Whether you’re coordinating a corporate lunch for 15 or hosting a bridal shower for 30, when it comes to menu planning, a little food for-thought, goes a long way. Of course, if you have the extra time you can prepare the food from scratch, or if you’re like most hosts, you’re reading this post because your fridge is empty and you don't have time, and you need help.
Deciding to hire a professional caterer to provide all, or supplemental food and beverage items is a great way to save time during the planning process, but it’s also an insurance policy that on the day of the event, everything will go according plan.
Purposeful Event Planning
Start by considering the purpose of your event. Thinking about the why, who, when and where will provide a blueprint throughout the planning process and help you stay on budget. During this preliminary stage determine:
- What type of event are you hosting?
- How many guests are expected?
- If the event formal or casual?
- What will guests be doing?
- What location will provide an ideal setting to create the appropriate atmosphere?
- What time food service is most appropriate?
- Do you want to use china and glassware, or disposable serving pieces?
- What is your total event budget?
- What portion of your budget will be spent on décor, food and beverage, and entertainment?
Professional caterers offer a variety of service levels that can range from convenient delivery and pick up menus to full-service. Typically, for smaller events such as birthdays, social parties, graduations, funerals and office or business luncheons, delivery and pick up options will provide a wide range of food choices at a less expensive price point than that of a full-service event.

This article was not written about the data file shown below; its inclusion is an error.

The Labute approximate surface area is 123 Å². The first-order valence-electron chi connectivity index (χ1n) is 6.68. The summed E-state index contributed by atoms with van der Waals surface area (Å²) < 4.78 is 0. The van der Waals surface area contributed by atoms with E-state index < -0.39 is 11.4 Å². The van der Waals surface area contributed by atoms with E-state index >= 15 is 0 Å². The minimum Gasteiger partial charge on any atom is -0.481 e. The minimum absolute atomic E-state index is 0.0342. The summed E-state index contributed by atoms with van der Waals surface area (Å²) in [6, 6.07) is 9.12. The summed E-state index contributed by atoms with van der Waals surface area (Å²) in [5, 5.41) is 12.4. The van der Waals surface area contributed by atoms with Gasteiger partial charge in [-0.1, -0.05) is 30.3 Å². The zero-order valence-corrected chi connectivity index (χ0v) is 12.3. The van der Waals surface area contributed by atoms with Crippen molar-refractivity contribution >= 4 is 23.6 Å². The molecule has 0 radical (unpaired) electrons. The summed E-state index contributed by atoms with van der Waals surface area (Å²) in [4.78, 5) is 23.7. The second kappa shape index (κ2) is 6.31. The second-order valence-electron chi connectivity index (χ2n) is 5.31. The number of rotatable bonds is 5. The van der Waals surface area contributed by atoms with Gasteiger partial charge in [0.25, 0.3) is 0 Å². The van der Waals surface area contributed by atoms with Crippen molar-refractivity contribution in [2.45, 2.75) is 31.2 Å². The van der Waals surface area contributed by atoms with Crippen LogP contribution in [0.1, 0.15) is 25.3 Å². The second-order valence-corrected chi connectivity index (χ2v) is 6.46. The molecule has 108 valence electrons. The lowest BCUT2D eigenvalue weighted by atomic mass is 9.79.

During the menu creation step, take the time to learn about your guests and any specific theme or dietary restrictions they might have. Tailoring the menu to your guest’s expectations and your intended event purpose will achieve a unique menu mix that ensures everyone is happy and full.
Look to your caterer to assist with quantifying food amounts, creating the food service timeline and offering creative suggestions for menu and presentation enhancements. Brainstorm the following questions with your caterer:
- How much food do you want provide? Is the expectation lunch, light bites or a full meal?
- Guest dietary restrictions?
- Food safety guidelines including time food will be displayed or served.
- Are there onsite facilities (oven, refrigerator, freezer, etc.) to maintain correct food temperature?
- Based on the overall event agenda, what will the flow be for food service; will guests arrive all at once, or trickle in?
- Are you providing supplemental food and beverage, or will your caterer provide everything?
- What is your food and beverage budget?
How To Set Up A Buffet Table
If you have opted for delivery, pick up or to make your own food then you will need to consider where and how to set up your buffet display. The size, shape and direction of your buffet line will depend on the room, numbers of guests and food items.
Start by considering the relationship between the food table, bar/beverage table, and guest seating within the room. Ideally, food and bar/beverage will be presented on separate tables, so that guests may easily replenish with minimal waiting. This preliminary step will help define the overall flow for how guests will serve themselves and ensure no bottleneck areas.
Place plates and rolled silverware at the beginning of the buffet line. Then arrange food items in the expected order that a person typically eats. This is simply, hors ‘d oeuvres/appetizers, bread, salad, sides and then entrees. If you are planning to place deserts on the same buffet, than naturally go at the end. Voila!
Buffet Planning Tips:
- It goes without saying, but start with a sturdy table.
- Strategically place receptacles for trash around the room and close to the food and bar/beverage tables.
- Write a list of appropriate serving utensils needed for each item and purchase a few extras, or have your caterer provide.
- Consider a small plate for holding serving utensils next to food items in a chaffing dish or container with a lid.
- Leave enough space between food items for menu cards and minimal décor.
Your guests have arrived; your buffet is set, the only thing left to do is enjoy. And just remember, the success of any event is in the planning.